Unified threat management (UTM) is a security solution or appliance that brings together multiple security functions, such as antivirus, anti-spyware, anti-spam, network firewalling, intrusion detection and prevention, content filtering, leak prevention, and often threat intelligence.
Its popularity lies in simplicity. As there are so many different security products and services around, efforts at consolidation tend to do well in the market.
Here are some of the top trends in UTM:
1. Optimization and security focus
With recessionary forces lurking across the world’s economies, most organizations are looking at how to reduce growth spending.
Instead, the focus leans more toward optimizing what already exists. Optimization technologies are all about doing more with less, which essentially could take many forms.
“Technologies that help increase the development velocity of existing teams, decrease friction in end-to-end engineering processes, and reduce spending on cloud and other SaaS providers will all gain traction,” said Shiva Nathan, founder & CEO, Onymos.
Coupled with the geopolitical turmoil that is ongoing, there has been an uptick in cybercriminal activity. Securing against cybercriminal activity is something that is no longer the concern only of large enterprises. Smaller businesses are every bit as much at risk. These are some of the factors driving UTM adoption as well as the adoption of other security solutions that bring together multiple tools and services in one package.
2. Password alternatives gain traction
Nathan with Onymos thinks password alternatives will grow in importance but won’t yet end traditional authentication methods.
“There will be increased adoption of more secure technologies than passwords, particularly with the onslaught of cybercriminal activity and increased focus on privacy. More websites and apps will offer alternate authentication mechanisms to passwords, many of which will involve biometrics,” Nathan said.
“The two major platform players — Apple & Google — will increase the adoption of passkeys/FIDO.”
Passkeys enable users to sign into apps and websites via a biometric, PIN, or pattern, and does away with the need to remember and manage passwords. Expect this technology to be incorporated into UTM packages going forward.
3. Hybrid UTM
Digital transformation continues to act as the main driver of organizational change. Its impact on security teams is substantial.
As organizations move to the cloud or migrate across cloud environments, the attack surface they face expands and UTM tools struggle to cover the full spectrum. Everything from cloud presence and on-prem, SaaS products to code repositories. and endpoint security cannot be covered by traditional UTM. Thus, organizations supplement their UTM packages with many other single-function tools to cover themselves from every angle.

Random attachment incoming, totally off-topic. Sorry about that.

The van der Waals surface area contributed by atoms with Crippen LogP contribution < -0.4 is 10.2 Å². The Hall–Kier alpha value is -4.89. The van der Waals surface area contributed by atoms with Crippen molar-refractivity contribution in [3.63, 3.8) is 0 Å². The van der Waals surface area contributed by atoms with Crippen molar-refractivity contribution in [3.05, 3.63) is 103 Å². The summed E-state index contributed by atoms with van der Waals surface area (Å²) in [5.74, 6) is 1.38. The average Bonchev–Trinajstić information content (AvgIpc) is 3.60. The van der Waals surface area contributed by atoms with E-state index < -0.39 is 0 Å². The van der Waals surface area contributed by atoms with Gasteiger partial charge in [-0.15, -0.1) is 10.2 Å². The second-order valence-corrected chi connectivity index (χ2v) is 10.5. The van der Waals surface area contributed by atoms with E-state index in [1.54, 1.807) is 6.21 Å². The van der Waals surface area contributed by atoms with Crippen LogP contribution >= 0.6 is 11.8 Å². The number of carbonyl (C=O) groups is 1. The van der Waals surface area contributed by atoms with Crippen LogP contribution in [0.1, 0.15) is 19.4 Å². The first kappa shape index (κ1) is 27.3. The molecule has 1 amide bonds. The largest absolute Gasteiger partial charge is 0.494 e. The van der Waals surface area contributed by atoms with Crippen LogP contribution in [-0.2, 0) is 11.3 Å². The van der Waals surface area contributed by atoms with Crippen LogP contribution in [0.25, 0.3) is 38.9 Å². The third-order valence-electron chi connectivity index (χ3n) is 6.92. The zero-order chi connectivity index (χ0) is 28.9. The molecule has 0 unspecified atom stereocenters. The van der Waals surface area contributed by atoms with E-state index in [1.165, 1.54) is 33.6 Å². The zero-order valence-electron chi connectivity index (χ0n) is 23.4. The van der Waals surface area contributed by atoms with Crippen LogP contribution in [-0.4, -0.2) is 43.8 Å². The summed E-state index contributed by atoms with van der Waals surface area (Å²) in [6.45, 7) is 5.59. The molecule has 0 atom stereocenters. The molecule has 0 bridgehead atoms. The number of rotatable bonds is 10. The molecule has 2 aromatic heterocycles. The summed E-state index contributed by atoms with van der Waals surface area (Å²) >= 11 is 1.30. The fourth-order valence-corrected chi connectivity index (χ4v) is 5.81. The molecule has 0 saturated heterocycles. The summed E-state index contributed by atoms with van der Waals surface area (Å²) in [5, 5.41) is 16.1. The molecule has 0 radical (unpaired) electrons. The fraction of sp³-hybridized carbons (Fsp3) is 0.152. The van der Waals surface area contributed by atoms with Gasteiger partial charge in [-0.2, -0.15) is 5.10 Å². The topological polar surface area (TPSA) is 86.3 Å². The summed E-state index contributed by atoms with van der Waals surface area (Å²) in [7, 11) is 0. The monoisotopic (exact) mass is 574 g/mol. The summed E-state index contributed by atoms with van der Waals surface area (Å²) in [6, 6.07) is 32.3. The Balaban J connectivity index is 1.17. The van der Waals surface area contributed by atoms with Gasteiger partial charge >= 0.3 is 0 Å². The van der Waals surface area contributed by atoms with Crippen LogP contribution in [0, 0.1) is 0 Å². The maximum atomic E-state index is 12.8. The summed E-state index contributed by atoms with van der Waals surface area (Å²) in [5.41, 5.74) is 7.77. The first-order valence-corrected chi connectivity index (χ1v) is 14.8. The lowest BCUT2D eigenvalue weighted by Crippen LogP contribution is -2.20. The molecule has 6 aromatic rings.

“A trend for the coming year will be companies embracing hybrid solutions,” said Yoran Sirkis, co-founder and CEO, Seemplicity.
“Platforms are needed that pull data from the various security tools and aggregate and deduplicate that data into actionable findings for the remediation team, while also empowering the security teams to manage the fragmented aspects of both sides to get them working together in the face of rapid scale and change.”
4. Automated incident response
As cybercriminals continue to increase the frequency of their attacks, enterprises are looking to incorporate automation into their digital forensic and incident response workflows, according to Adam Belsher, CEO, Magnet Forensics.
“The risks from both internal and external threats have only intensified over the past year with the shift to hybrid and remote work models,” Belsher said. “The success of a cybersecurity strategy now lies both with the individual employee and the environment created to protect them.”
5. Security application coordination
Apu Pavithran, founder and CEO of Mitsogo, said that security risk is so high that tools like UTM need to be able to talk more with IT service management (ITSM), mobile threat defense (MTD) and extended detection and response (XDR) solutions.
With these tools collaborating more, and perhaps eventually coming together completely, cyberthreats would be more easily dealt with.
Pavithran’s logic is simple: We live in an era where everything is interconnected – there are about 29 billion connected devices. Despite the apparent benefits, it’s hard to turn a blind eye to the security flaws inherent in the internet of things (IoT). IoT has entered almost every enterprise, and just as with every mobile device and PC, the need to manage IoT will soon be predominant.
“With devices and data no longer perimeter-based and insider threats increasing to 44% within the past two years, the concept of zero trust has gained impetus,” Pavithran said.
“Forrester’s study on ZTNA revealed that 68% of the organizations that participated in the research plan to expand their investment in zero trust. Investing in UEM is one step towards achieving zero trust.”